Add two cans of tomatoes and 1 tsp salt. (These are our tomatoes from the garden, I added two quarts, and the sea salt was a gift, yee haw!  I don't think it made much of a difference, but it was fun to pretend we were in Sicily... cooking posole.)
Hominy. 50% off. I have no idea where this came from, but it was in the pantry. Probably planted by my husband. This was a huge can, but even with this, it seemed a little short on hominy. So don't add a small can unless you're hoping to get a bowl without any. Add 6 cups of water or chicken broth. Of not chicken broth, you can season with boullion. If no boullion, just let the chicken cook, it will be good anyway.

At this point, you'll get it to a rolling boil, including 4-5 chicken breasts. Some recipes call for a deli chicken deboned. But who can buy a deli roasted chicken and save it for posole?? That sucker would be 'deboned' within minutes in this house. So, some frozen chicken breasts (which NO ONE wants to see) into the pot, boiled, and then simmered for 30 minutes.

During the final phase, you add the CUMIN powder. I put that in caps because don't think you can add oregeno and get away with it. That would be something else entirely.

Cumin is related to caraway which is related to parsley which is related cilantro which is related to feet. It smells a little musty, but in a good way. Cumin powder- 3 tsp. You can add some hot sauce at this point, but I didn't.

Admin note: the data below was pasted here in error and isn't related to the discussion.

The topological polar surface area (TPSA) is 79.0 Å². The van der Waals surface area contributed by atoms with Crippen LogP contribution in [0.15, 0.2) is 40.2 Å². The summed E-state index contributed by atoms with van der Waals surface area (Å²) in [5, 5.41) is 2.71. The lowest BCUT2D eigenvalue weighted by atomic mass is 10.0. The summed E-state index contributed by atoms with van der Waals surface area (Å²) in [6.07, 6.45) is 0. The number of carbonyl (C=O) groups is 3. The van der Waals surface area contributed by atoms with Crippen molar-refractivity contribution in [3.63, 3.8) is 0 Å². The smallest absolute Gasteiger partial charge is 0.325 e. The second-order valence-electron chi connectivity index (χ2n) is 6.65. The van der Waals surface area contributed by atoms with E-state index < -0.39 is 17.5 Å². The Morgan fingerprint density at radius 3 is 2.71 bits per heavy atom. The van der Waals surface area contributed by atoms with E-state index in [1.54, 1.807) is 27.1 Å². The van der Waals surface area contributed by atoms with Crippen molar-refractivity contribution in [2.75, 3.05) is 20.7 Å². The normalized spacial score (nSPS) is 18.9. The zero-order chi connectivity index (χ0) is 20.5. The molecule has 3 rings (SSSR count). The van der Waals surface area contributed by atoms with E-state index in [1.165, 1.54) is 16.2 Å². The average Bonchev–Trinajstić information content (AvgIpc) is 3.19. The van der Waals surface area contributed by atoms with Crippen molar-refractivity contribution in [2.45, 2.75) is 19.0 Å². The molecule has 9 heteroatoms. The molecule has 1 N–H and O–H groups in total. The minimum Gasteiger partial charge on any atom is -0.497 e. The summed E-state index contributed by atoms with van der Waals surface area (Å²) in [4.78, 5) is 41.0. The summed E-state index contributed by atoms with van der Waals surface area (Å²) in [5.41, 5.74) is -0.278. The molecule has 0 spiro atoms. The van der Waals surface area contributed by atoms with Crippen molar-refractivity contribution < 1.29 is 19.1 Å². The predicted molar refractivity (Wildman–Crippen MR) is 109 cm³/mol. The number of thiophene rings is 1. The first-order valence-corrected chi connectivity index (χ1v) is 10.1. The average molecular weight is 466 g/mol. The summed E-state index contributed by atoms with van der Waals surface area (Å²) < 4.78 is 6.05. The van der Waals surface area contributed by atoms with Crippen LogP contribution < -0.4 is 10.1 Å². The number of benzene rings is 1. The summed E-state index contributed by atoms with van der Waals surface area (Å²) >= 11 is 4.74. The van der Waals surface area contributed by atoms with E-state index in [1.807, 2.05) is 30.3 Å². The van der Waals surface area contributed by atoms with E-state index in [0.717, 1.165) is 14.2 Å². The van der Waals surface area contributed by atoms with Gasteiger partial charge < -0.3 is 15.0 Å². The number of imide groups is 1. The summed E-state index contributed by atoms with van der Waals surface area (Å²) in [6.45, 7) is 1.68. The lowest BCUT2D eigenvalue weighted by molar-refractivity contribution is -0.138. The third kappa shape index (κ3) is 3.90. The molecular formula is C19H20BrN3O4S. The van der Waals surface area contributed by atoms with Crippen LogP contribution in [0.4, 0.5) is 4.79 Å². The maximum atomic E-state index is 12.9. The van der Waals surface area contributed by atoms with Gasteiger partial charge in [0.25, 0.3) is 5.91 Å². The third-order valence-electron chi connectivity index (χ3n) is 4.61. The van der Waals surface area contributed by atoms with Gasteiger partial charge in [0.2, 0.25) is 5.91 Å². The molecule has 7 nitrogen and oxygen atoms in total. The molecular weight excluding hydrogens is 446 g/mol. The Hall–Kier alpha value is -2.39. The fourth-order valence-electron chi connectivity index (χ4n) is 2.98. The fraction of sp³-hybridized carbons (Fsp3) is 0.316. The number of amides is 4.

Here's a dish for one of the kids. It smells delicious!!
And here's mine. Come to Mama!  Usually, there is shredded cabbage and corn chips, but I just plopped some lettuce and sour cream on there and called it good.

  So,  I needed to check in with dear Eckhart and see what to do next.

Then accept the consequences.
No excuses. No negativity. No psychic pollution. Keep your inner space clear.
 
 
 
 
Well, there was definitely no negativity, no excuses and I'm guessing no psychic pollution. My inner space was clear, except I was full of posole.
 
 All in all, I could live with this. Stew has a special place in my heart, but posole is gaining on me. Or making me gain. Either way.
 
And my breath is killer. Cumin AND garlic. Yeee-OW.
 
  Keep warm until next time!




                   

 

25 comments:

  1. Oh, I used to love hominy and grits. Now? Corn allergy! But I bet I could put in garbanzo beans and pretend!

    In my house, Man O has a special carrot recipe that I bet your hubs would eat. They are cooked to death in sugar and butter until all the nutrients are gone and they taste like candy. He has to bring them to every family dinner AND make them.

    Glad you have your priorities on keeping that marriage intact.

    Peace, Julie

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    Replies
    1. Julie,

      I think my dad makes that dish. He calls it candied carrots and it has A LOT of butter and brown sugar.